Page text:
First appearing in Detective Comics #66 in August 1942, Two-Face was - according to Bob Kane's autobiography (Kane, 1989) - inspired by the 1931 movie adaptation of Robert Louis Stevenson's Strange Case of Dr Jekyll and Mr Hyde, with additional input derived from the pulp magazine character Black Bat, whose origin story also included having acid splashed in his face. Originally named Harvey Kent, this was changed (again according to Bob Kane's autobiography) to Harvey Dent as of Batman #81 (February 1954) in order to avoid confusion with Superman's alter ego Clark Kent, even though his appearances in the 1940s and 1950s were few and far between. Not sitting well with the more campy approach the Batman books were taking in the 1960s, Two-Face dropped completely out of sight (with the exception of a single appearance in 1968 in World's Finest Comics #173) until he was finally brought back in August 1971 by writer Dennis O'Neil in Batman #234, and it was this and subsequent portrayals which really shaped the character and turned him into one of Batman's arch-enemies in a series of now classic 1970s stories.


The MO of Two-Face, summed up for new readers by Gerry Conway and Don Newton in one single panel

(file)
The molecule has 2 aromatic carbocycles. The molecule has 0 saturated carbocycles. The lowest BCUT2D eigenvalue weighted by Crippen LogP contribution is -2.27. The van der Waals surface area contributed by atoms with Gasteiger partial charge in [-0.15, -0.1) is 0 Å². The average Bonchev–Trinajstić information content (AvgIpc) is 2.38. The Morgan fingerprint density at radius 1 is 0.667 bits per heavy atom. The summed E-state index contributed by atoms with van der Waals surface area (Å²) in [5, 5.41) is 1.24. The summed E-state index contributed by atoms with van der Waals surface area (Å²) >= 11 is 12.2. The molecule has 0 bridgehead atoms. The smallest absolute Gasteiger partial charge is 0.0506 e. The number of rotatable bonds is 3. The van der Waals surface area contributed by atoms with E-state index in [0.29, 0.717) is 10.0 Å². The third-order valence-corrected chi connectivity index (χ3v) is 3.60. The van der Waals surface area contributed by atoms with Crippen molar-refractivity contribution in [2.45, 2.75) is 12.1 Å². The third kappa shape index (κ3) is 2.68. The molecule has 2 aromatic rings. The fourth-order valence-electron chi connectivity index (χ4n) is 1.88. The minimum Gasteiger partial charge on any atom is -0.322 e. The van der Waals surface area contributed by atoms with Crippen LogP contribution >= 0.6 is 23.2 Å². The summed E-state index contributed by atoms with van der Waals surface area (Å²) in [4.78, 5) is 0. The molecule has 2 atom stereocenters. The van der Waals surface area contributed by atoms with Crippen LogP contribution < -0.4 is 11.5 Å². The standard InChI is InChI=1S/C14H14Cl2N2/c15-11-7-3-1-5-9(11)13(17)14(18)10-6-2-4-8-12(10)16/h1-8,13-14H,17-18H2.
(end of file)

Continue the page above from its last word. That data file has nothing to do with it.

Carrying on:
Driven mad by the duality of good and bad luck, right and wrong, good and evil, Two-Face obsessively makes all important decisions by flipping a two-headed coin, one side of which is scratched over with an X. Whenever the scarred side of his coin comes up, Two-Face will proceed to go through with his criminal plans.

Although featuring extensively and regularly throughout the 1970s, Gerry Conway never took any chances during his early 1980s run and always made a point of bringing new or unitiated readers up to speed with a short summary portrayal.

It was mostly seasoned readers, though, who expressed their views in letters sent to editor Dick Giordano, which were printed on the monthly letters page under the heading of Bat Signals. The missives presented in Batman #346 were mostly praising the newly arrived Gene Colan and his artwork, but there were also a few lines from a reader aged 8 to "Dear Mr. Bat Man".  
Not reprinted since its original publication, "Half a Hero..." was widely and almost immediately published outside the US in 1982/83, e.g. in German by Egmont Ehapa (Batman Taschenbuch #17, 1982), in Norwegian (Superserien #19, 1982) and Swedish (Supermagasinet #19, 1982) by Semic, as well as repackaged for the Australian market by Federal (Batman #8, 1983).
KANE Bob (1989) Batman and Me, Eclipse Books

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uploaded to the web 15 October 2016